# 72 Electrolysis

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### LEARNING OBJECTIVES

By the end of this section you will be able to:

• Describe the process of electrolysis
• Compare the operation of electrolytic cells with that of galvanic cells

Electrochemical cells in which spontaneous redox reactions take place (galvanic cells) have been the topic of discussion so far in this chapter. In these cells, electrical work is done by a redox system on its surroundings as electrons produced by the redox reaction are transferred through an external circuit. This final section of the chapter will address an alternative scenario in which an external circuit does work on a redox system by imposing a voltage sufficient to drive an otherwise nonspontaneous reaction, a process known as . A familiar example of electrolysis is recharging a battery, which involves use of an external power source to drive the spontaneous (discharge) cell reaction in the reverse direction, restoring to some extent the composition of the half-cells and the voltage of the battery. Perhaps less familiar is the use of electrolysis in the refinement of metallic ores, the manufacture of commodity chemicals, and the electroplating of metallic coatings on various products (e.g., jewelry, utensils, auto parts). To illustrate the essential concepts of electrolysis, a few specific processes will be considered.

### The Electrolysis of Molten Sodium Chloride

Metallic sodium, $\text{Na}$, and chlorine gas, $\text{Cl}_2$, are used in numerous applications, and their industrial production relies on the large-scale electrolysis of molten sodium chloride, $\text{NaCl} (l)$. The industrial process typically uses a Downs cell similar to the simplified illustration shown in the figure below. The reactions associated with this process are:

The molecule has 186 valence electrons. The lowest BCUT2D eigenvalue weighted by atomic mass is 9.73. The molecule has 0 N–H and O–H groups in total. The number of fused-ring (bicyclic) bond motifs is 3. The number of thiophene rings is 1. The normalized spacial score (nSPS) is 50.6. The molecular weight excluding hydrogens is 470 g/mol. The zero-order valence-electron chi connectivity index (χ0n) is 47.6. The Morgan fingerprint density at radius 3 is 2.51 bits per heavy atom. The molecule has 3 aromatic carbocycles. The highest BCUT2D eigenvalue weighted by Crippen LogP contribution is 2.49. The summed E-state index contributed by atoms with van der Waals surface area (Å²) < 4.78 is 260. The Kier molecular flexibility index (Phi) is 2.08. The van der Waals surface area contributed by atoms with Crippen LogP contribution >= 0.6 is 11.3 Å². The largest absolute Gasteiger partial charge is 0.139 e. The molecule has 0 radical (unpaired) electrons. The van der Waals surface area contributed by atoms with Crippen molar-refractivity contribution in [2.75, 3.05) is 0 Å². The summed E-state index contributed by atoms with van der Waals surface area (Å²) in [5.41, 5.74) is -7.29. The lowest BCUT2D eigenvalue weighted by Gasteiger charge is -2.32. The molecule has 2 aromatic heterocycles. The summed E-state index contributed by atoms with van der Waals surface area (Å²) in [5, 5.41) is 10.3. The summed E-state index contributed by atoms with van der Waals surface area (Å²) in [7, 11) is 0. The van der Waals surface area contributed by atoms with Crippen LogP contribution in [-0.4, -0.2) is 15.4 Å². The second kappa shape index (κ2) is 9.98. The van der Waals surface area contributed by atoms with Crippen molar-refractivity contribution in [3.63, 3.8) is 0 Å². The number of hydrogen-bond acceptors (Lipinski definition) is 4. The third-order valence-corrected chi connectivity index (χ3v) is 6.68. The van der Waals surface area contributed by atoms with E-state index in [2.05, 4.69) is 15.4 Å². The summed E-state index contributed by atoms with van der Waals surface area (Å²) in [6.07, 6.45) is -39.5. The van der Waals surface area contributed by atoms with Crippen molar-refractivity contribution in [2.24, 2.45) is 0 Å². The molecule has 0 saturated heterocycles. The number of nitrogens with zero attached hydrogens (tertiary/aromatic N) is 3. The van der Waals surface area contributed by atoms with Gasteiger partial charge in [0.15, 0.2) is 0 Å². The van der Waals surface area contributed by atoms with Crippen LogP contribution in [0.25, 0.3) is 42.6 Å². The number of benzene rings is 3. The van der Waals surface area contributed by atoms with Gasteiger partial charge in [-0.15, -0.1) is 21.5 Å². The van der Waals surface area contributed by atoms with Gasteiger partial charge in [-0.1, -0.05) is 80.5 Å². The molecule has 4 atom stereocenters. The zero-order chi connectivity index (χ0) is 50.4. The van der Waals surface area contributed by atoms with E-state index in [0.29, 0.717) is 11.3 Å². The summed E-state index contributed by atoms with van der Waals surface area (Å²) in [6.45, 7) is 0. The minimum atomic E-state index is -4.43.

$\text{anode:}$ $\text{2Cl} (l) \rightarrow \text{Cl}_2 (g) + \text{2e}$ $\text{cathode:}$ $\text{Na}^+ (l) + \text{e}^-\rightarrow \text{Na} (l)$ $\text{cell:}$ $\text{2Na}^+ (l) + \text{2Cl}^- (l) \rightarrow \text{2Na} (l) + \text{Cl}_2 (g)$

The cell potential for the above process is negative, indicating the reaction as written (decomposition of liquid $\text{NaCl}$) is not spontaneous. To force this reaction, a positive potential of magnitude greater than the negative cell potential must be applied to the cell.

### The Electrolysis of Water

Water may be electrolytically decomposed in a cell similar to the one illustrated in the figure above. To improve electrical conductivity without introducing a different redox species, the hydrogen ion concentration of the water is typically increased by addition of a strong acid. The redox processes associated with this cell are

 $\text{anode:}$ $\text{2H}_2\text{O} (l) \rightarrow \text{O}_2 (g) + \text{4H}^+ (aq) + \text{4e}^-$ $\text{E}_\text{anode} ^\circ \text{= +1.229 V}$ $\text{cathode:}$ $\text{2H}^+ (aq) + \text{2e}^- \rightarrow \text{H}_2 (g)$ $\text{E}_\text{cathode} ^\circ \text{= 0 V}$ $\text{cell:}$ $\text{2H}_2\text{O} (l) \rightarrow \text{2H}_2 (g) + \text{O}_2 (g)$ $\text{E}_\text{cell} ^\circ \text{= -1.229 V}$

Again, the cell potential as written is negative, indicating a nonspontaneous cell reaction that must be driven by imposing a cell voltage greater than +1.229 V. Keep in mind that standard electrode potentials are used to inform thermodynamic predictions here, though the cell is not operating under standard state conditions. Therefore, at best, calculated cell potentials should be considered ballpark estimates.

### The Electrolysis of Aqueous Sodium Chloride

When aqueous solutions of ionic compounds are electrolyzed, the anode and cathode half-reactions may involve the electrolysis of either water species $\text{(H}_2\text{O, H}^+\text{, OH}^-)$ or solute species (the cations and anions of the compound). As an example, the electrolysis of aqueous sodium chloride could involve either of these two anode reactions: